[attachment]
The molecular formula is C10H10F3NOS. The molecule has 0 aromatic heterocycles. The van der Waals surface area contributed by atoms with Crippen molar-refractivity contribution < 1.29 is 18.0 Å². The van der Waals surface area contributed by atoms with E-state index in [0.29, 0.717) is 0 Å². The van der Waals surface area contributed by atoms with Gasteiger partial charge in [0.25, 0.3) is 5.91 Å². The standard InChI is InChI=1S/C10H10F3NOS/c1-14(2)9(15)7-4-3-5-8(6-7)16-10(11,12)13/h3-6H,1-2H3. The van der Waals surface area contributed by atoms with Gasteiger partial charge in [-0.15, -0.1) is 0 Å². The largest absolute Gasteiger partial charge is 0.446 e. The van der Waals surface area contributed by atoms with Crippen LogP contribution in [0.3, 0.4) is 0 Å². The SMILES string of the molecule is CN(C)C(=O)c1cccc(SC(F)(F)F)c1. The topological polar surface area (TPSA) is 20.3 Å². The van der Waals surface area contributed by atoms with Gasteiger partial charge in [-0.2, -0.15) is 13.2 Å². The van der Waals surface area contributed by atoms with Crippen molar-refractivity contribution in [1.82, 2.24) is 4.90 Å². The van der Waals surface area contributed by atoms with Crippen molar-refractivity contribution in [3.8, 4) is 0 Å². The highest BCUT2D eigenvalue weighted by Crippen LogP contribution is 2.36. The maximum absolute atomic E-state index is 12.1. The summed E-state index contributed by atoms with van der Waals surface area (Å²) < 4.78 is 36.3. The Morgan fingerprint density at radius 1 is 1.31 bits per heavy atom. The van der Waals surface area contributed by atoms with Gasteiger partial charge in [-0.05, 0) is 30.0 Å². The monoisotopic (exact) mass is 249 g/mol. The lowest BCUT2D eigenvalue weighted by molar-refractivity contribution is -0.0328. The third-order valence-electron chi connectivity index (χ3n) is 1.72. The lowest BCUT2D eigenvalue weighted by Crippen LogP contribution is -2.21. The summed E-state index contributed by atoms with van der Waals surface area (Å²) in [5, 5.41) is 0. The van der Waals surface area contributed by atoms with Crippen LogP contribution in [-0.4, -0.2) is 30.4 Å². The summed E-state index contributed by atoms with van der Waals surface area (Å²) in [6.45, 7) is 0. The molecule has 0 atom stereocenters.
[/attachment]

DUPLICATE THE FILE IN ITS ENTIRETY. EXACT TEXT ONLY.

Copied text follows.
The molecular formula is C10H10F3NOS. The molecule has 0 aromatic heterocycles. The van der Waals surface area contributed by atoms with Crippen molar-refractivity contribution < 1.29 is 18.0 Å². The van der Waals surface area contributed by atoms with E-state index in [0.29, 0.717) is 0 Å². The van der Waals surface area contributed by atoms with Gasteiger partial charge in [0.25, 0.3) is 5.91 Å². The standard InChI is InChI=1S/C10H10F3NOS/c1-14(2)9(15)7-4-3-5-8(6-7)16-10(11,12)13/h3-6H,1-2H3. The van der Waals surface area contributed by atoms with Gasteiger partial charge in [-0.15, -0.1) is 0 Å². The largest absolute Gasteiger partial charge is 0.446 e. The van der Waals surface area contributed by atoms with Crippen LogP contribution in [0.3, 0.4) is 0 Å². The SMILES string of the molecule is CN(C)C(=O)c1cccc(SC(F)(F)F)c1. The topological polar surface area (TPSA) is 20.3 Å². The van der Waals surface area contributed by atoms with Gasteiger partial charge in [-0.2, -0.15) is 13.2 Å². The van der Waals surface area contributed by atoms with Crippen molar-refractivity contribution in [1.82, 2.24) is 4.90 Å². The van der Waals surface area contributed by atoms with Crippen molar-refractivity contribution in [3.8, 4) is 0 Å². The highest BCUT2D eigenvalue weighted by Crippen LogP contribution is 2.36. The maximum absolute atomic E-state index is 12.1. The summed E-state index contributed by atoms with van der Waals surface area (Å²) < 4.78 is 36.3. The Morgan fingerprint density at radius 1 is 1.31 bits per heavy atom. The van der Waals surface area contributed by atoms with Gasteiger partial charge in [-0.05, 0) is 30.0 Å². The monoisotopic (exact) mass is 249 g/mol. The lowest BCUT2D eigenvalue weighted by molar-refractivity contribution is -0.0328. The third-order valence-electron chi connectivity index (χ3n) is 1.72. The lowest BCUT2D eigenvalue weighted by Crippen LogP contribution is -2.21. The summed E-state index contributed by atoms with van der Waals surface area (Å²) in [5, 5.41) is 0. The van der Waals surface area contributed by atoms with Crippen LogP contribution in [-0.4, -0.2) is 30.4 Å². The summed E-state index contributed by atoms with van der Waals surface area (Å²) in [6.45, 7) is 0. The molecule has 0 atom stereocenters.